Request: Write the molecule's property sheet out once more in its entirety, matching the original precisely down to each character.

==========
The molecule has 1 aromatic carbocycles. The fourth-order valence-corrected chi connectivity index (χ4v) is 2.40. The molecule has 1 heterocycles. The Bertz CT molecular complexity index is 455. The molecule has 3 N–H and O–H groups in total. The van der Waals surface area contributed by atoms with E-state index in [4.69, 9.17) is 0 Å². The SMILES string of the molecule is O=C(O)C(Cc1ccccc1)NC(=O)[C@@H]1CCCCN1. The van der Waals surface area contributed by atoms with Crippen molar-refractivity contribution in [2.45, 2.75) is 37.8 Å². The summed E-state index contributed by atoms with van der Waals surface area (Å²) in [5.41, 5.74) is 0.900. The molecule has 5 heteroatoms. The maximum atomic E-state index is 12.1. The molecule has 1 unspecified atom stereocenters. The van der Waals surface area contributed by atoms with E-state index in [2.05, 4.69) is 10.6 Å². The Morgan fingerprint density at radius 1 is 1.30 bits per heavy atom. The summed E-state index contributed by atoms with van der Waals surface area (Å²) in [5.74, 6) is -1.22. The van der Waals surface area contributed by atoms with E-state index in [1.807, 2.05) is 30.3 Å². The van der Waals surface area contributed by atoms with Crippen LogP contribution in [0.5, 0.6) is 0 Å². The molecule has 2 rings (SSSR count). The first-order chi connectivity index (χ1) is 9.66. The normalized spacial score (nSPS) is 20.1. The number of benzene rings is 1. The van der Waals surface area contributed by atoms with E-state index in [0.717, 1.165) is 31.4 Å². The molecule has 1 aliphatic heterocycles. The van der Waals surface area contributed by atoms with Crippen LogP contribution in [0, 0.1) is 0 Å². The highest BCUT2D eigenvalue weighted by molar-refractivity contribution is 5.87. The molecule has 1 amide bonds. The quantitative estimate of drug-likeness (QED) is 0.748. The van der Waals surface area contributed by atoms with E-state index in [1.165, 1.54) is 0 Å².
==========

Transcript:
The molecule has 1 aromatic carbocycles. The fourth-order valence-corrected chi connectivity index (χ4v) is 2.40. The molecule has 1 heterocycles. The Bertz CT molecular complexity index is 455. The molecule has 3 N–H and O–H groups in total. The van der Waals surface area contributed by atoms with E-state index in [4.69, 9.17) is 0 Å². The SMILES string of the molecule is O=C(O)C(Cc1ccccc1)NC(=O)[C@@H]1CCCCN1. The van der Waals surface area contributed by atoms with Crippen molar-refractivity contribution in [2.45, 2.75) is 37.8 Å². The summed E-state index contributed by atoms with van der Waals surface area (Å²) in [5.41, 5.74) is 0.900. The molecule has 5 heteroatoms. The maximum atomic E-state index is 12.1. The molecule has 1 unspecified atom stereocenters. The van der Waals surface area contributed by atoms with E-state index in [2.05, 4.69) is 10.6 Å². The Morgan fingerprint density at radius 1 is 1.30 bits per heavy atom. The summed E-state index contributed by atoms with van der Waals surface area (Å²) in [5.74, 6) is -1.22. The van der Waals surface area contributed by atoms with E-state index in [1.807, 2.05) is 30.3 Å². The van der Waals surface area contributed by atoms with Crippen LogP contribution in [0.5, 0.6) is 0 Å². The molecule has 2 rings (SSSR count). The first-order chi connectivity index (χ1) is 9.66. The normalized spacial score (nSPS) is 20.1. The number of benzene rings is 1. The van der Waals surface area contributed by atoms with E-state index in [0.717, 1.165) is 31.4 Å². The molecule has 1 aliphatic heterocycles. The van der Waals surface area contributed by atoms with Crippen LogP contribution in [0, 0.1) is 0 Å². The highest BCUT2D eigenvalue weighted by molar-refractivity contribution is 5.87. The molecule has 1 amide bonds. The quantitative estimate of drug-likeness (QED) is 0.748. The van der Waals surface area contributed by atoms with E-state index in [1.165, 1.54) is 0 Å².